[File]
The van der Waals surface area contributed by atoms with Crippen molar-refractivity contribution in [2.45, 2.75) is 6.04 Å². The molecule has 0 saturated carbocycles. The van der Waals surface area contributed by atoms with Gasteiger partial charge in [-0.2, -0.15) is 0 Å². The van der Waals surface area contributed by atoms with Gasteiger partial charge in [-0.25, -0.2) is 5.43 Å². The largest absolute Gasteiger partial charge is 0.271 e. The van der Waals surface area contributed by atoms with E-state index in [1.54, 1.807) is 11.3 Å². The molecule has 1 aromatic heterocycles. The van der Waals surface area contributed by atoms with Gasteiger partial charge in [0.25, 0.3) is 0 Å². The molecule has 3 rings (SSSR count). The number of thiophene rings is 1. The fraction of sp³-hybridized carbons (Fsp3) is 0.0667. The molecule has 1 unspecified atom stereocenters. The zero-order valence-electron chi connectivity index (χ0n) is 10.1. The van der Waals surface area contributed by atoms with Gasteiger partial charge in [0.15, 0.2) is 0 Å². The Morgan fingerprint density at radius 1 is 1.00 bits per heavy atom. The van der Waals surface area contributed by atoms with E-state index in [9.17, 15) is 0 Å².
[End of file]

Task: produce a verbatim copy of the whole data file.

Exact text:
The van der Waals surface area contributed by atoms with Crippen molar-refractivity contribution in [2.45, 2.75) is 6.04 Å². The molecule has 0 saturated carbocycles. The van der Waals surface area contributed by atoms with Gasteiger partial charge in [-0.2, -0.15) is 0 Å². The van der Waals surface area contributed by atoms with Gasteiger partial charge in [-0.25, -0.2) is 5.43 Å². The largest absolute Gasteiger partial charge is 0.271 e. The van der Waals surface area contributed by atoms with E-state index in [1.54, 1.807) is 11.3 Å². The molecule has 1 aromatic heterocycles. The van der Waals surface area contributed by atoms with Gasteiger partial charge in [0.25, 0.3) is 0 Å². The molecule has 3 rings (SSSR count). The number of thiophene rings is 1. The fraction of sp³-hybridized carbons (Fsp3) is 0.0667. The molecule has 1 unspecified atom stereocenters. The zero-order valence-electron chi connectivity index (χ0n) is 10.1. The van der Waals surface area contributed by atoms with Gasteiger partial charge in [0.15, 0.2) is 0 Å². The Morgan fingerprint density at radius 1 is 1.00 bits per heavy atom. The van der Waals surface area contributed by atoms with E-state index in [9.17, 15) is 0 Å².